For the meantime? Enjoy the dog and the juvenile delinquent cats. Keep regaling us with tales of socially inept doctors and Highly Inappropriate chaplains. Play Fairy Godmother to the child of the Man of God and his Lovely Wife (has she popped yet?). Generally, keep on being the awesome Auntie Jo we all know and love.

Lynda Halliger Otvos (Lynda M O) said...

What if you have to sacrifice more than you already have? The adage that you never get more than you can handle rolls lightly off the tongue of many people in this situation; I don’t believe that we can handle it all, all the time. I do get taking it one day at a time, though.

With a smile, hope and a hell of a good insurance policy, good readers and good medical teams, keeping the rest of you as healthy as you can while the cancer gets wiped out. Wish I could hug you-I’ve been told I give good hug.

Are we still donating to helping others? I have a couple bucks I’d like to throw into the pot...

Anonymous said...

What is you have to call 911 in the middle of the night? Can you speak well enough without the appliance to be understood. This was a worry my mother had and she would keep hers in at night.


shrimplate said...

It's my hope that you can be comforted knowing that people you haven't even met are wishing you all the best.

bobbie said...

Holding a space for you of comfort and ease ~
It is OK to worry ~~~

danielle said...

what if...what if....what if we erased the phrase "what if" from all languages in the world? wonder what we would come up with to replace it? this can be the saddest phrase in the world - or the most exciting think of all the new discoveries that began with that phrase). Sorry, you jsut got me thinking about words....

Anonymous said...

Yeah, after my surgery, I asked a friend who had been through much worse surgery a year earlier if she still thought about it every day.

Yes, she said, but not the same way.

It's like a lot of parts of your life; now you're a driver, and you're aware of it on some level, but it doesn't feel the way it did when you were 18 & still thinking about that new license day & night; now you've had cancer, but it's history now. Yesterday's history is fresh in our minds; the Viet Nam war? Well, yeah, it was important, and we'll never forget it (those of us who are old enough, anyway - choose your age group's special history) but it is no longer at the front of our minds.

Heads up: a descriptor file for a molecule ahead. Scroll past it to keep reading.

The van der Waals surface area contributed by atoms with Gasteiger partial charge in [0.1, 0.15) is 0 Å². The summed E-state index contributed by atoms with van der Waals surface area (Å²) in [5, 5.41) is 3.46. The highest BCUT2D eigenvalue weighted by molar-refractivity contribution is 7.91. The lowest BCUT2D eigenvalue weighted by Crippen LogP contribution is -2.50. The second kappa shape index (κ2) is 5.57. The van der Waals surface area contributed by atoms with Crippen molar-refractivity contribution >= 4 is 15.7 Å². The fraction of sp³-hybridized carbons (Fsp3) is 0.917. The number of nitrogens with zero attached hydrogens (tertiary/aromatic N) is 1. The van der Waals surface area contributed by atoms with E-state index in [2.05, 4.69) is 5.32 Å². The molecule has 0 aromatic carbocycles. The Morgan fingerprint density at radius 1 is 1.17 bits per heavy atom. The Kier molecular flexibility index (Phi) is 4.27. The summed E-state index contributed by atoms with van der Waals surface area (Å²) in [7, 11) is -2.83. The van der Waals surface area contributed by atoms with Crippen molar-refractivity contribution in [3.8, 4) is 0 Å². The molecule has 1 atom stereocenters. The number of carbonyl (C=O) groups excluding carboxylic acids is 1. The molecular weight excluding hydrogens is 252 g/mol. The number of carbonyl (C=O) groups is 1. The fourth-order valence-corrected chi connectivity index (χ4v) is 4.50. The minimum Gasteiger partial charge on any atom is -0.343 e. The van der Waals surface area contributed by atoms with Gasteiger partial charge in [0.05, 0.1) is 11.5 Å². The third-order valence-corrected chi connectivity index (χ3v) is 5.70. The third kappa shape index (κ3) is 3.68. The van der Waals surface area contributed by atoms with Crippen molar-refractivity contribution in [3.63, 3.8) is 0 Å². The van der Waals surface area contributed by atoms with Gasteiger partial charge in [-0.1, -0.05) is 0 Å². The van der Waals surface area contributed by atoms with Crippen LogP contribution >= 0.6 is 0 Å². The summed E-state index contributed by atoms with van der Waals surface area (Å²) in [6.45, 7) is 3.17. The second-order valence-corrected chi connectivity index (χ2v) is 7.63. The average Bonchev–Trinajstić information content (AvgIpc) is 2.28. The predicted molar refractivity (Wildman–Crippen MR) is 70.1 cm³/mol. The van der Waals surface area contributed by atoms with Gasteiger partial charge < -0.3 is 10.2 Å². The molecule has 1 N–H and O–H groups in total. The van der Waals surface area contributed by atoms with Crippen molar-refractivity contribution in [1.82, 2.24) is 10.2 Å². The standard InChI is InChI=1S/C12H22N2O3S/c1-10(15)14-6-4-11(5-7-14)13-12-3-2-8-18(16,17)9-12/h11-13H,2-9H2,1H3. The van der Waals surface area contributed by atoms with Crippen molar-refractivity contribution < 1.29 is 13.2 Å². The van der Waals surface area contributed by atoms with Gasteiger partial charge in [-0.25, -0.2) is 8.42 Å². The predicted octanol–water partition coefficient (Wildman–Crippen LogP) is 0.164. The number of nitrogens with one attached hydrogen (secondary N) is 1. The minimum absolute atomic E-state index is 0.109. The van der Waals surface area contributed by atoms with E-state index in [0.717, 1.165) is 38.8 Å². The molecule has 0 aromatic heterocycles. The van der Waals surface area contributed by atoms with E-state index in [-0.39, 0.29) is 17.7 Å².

Trust me. Your cancer will do the same. You just have to give it the time.

Recurrence? Always possible, but then it is always possible that a car will knock me over, or an asteroid will fly into the atmosphere and destroy my house, but those things don't keep me awake.

Live today with today's joys and problems; don't spend any more time than you can help trying to second guess what they'll be twenty years down the road.

Easy to say, I know, but having been through the process, I also know you'll be able to let go of a bit more every day.

RehabNurse said...

Yes, it's a pain in the arse to think about all this stuff.

So far the score is Jo 1, Cancer 0.

You're just looking to keep it that way.

And if it dares darken your door again, you'll beat it up with the broom again, until it's gone.

So far, it's not around. Just keep the broom handy.

I'd put my money on you, jo.

terri c said...

What Shrimplate said. Also, if you weren't having these kinds of feelings at this point I would be afraid you had lost your mind. And you have not lost your mind. Many of us are virtually with you; if it helps, imagine the waiting rooms next week filled with all of us, there to just be with you.

messymimi said...

The healthy have a cocoon. Once you get diagnosed with something, anything, you never get back in that cocoon again.

I know. I start the rounds of docs again this week. We'll see what plays out.

Either way, i've been out of the cocoon since i lost that 3rd pregnancy, so i understand, as much as any of us understand each other.

You are in my prayers.